How to Deal with Ants in Your Home and Garden
Ants, ants everywhere? Are the little critters driving you mad as they march along in and out of your house and garden in what seems to be their millions? Do their sheer numbers send you running for the closest weapon of mass destruction?!
Hang on a minute…let’s first consider how these little creatures benefit us, before we start wiping out whole colonies.
PRO’S of Ants:
- Ants help to break down and recycle organic matter and play a very important role in the formation of top soil. They are capable of adding up to 30mm of topsoil to the surface every year! They also bring nutrients up to the surface, further enriching the soil.
- With their tunneling, they help to aerate soil, and because they prefer poor soils, all the better as it help to improve the quality of the soil. The tunnels also make it easier for water to penetrate and drain into the soil.
- They help in the break down and removal of dead carcasses of insects and animals.
- They kill off destructive pests by eating the larvae of flies, fleas, bedbugs, cockroaches and beetles that can cause damage and disease to humans and plants.
- They, in turn, serve as food to animals that are of benefit to our gardens, like birds, lizards and frogs and they form the largest part of the diet of some creatures like ant lions and woodpeckers.
- Certain ants play a big role in harvesting, protecting, nourishing and spreading seeds in their natural habitat.
So ants will and should always be present in a healthy, living garden.
WHAT TO DO, WHAT TO DO…
Most ants are carnivorous and are not necessarily after your plants, but more likely, what’s on your plants. Ants love the sweet honeydew excreted by aphids, white flies and mealy bugs, so much so that they will actually protect them from their natural enemies and farm them to keep the honeydew supply going. Check your plants for these insects and treat with an appropriate organic pesticide for soft bodied insects only. If the infestation is mild, especially on indoor plants, the little pests can be removed manually with a soft cloth. Try and avoid killing beneficial insects. If you get rid of the aphids and others, the ants will mosey off to another food source.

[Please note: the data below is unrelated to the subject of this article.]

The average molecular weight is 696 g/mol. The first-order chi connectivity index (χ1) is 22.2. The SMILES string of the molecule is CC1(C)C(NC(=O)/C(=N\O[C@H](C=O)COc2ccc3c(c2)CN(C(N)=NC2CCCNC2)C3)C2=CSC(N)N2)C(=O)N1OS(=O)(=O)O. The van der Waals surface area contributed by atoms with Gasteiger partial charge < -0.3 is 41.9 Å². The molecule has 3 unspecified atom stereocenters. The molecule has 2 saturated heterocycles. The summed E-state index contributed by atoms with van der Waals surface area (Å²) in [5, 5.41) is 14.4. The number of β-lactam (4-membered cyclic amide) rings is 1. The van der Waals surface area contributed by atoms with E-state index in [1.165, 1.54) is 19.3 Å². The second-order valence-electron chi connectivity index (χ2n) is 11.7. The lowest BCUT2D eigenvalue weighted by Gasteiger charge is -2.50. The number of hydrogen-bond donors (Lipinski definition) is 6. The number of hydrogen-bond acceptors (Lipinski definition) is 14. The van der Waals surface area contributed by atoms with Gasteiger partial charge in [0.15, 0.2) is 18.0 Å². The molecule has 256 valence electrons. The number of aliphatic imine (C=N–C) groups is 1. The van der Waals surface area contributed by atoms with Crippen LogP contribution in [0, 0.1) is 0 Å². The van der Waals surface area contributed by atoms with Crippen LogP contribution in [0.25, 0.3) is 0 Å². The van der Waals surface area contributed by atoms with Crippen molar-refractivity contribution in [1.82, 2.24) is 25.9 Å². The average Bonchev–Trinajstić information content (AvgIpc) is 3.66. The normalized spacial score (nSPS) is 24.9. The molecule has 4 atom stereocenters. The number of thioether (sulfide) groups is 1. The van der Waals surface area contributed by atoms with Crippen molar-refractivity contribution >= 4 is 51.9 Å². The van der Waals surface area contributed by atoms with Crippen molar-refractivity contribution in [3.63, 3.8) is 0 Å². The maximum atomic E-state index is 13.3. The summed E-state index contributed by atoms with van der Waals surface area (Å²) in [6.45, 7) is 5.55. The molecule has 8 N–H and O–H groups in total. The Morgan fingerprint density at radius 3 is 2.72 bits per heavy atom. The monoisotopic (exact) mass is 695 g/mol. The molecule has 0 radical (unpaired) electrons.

Soil Health is Key
Firstly healthy plants, grown in healthy soil, will be more resistant to pests, like aphids and as stated above, no aphids = no ants. Secondly, ants prefer a poorer, more acidic soil. Loosen the soil, rake in some agricultural lime at the rate if 25g/125ml per square meter and apply a thick layer of compost. Watering the area well will also aid in the nest collapsing. Repeat this process every 3 months until the soil quality improves and the ants have moved to poorer pastures. Do not use dried grass as mulch when you have a harvester ant problem.
Trim lower growing branches that touch the soil off taller plants, like citrus trees, rose bushes and shrubs to leave only one stem for ants to gain access on. Wrap the trunk with a collar of strong paper smeared with syrup, molasses or grease. A very easy option is the Fruit Tree Grease Band stocked by Lifestyle Home Garden.